Satellite study finds significant glacial ice loss across the globe

By on May 20, 2013
Perito Moreno glacier in Argentina (Credit: Christof Berger, Wikimedia Commons)

A new study led by Clark University suggests that although 99 percent of the Earth’s land ice is concentrated in the Greenland and Antarctic ice sheets, the remaining 1 percent of ice in the world’s glaciers contributed just as much to global sea rise as the two ice sheets combined from 2003 to 2009, the University of Colorado Boulder has reported.

Researchers compared ground measurements to data from NASA’s ICESat satellite and GRACE spacecrafts to estimate ice loss in the world’s glaciers.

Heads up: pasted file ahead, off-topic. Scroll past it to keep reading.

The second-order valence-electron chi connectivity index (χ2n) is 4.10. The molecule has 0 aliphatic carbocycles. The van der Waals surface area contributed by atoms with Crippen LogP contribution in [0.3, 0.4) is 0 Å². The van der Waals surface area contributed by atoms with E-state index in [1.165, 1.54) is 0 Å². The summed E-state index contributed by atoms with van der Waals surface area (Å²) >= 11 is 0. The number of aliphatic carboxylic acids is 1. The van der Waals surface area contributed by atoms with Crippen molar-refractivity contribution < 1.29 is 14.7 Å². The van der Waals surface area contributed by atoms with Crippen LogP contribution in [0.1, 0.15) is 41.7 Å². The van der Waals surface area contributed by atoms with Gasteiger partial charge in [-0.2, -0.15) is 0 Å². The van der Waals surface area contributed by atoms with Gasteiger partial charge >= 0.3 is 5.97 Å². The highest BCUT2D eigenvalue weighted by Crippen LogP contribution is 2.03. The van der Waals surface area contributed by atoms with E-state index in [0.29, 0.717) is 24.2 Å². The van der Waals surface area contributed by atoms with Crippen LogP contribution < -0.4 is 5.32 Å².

The research showed that all glacial regions lost mass from 2003 to 2009. The biggest losses occurred in Arctic Canada, Alaska, coastal Greenland and the southern Andes and Himalayan mountain ranges.

Image: Perito Moreno glacier in Argentina (Credit: Christof Berger, Wikimedia Commons)

About Adam Redling

Adam Redling is a contributing writer for the Environmental Monitor. He covers the latest news, studies and products in the field of environmental research.

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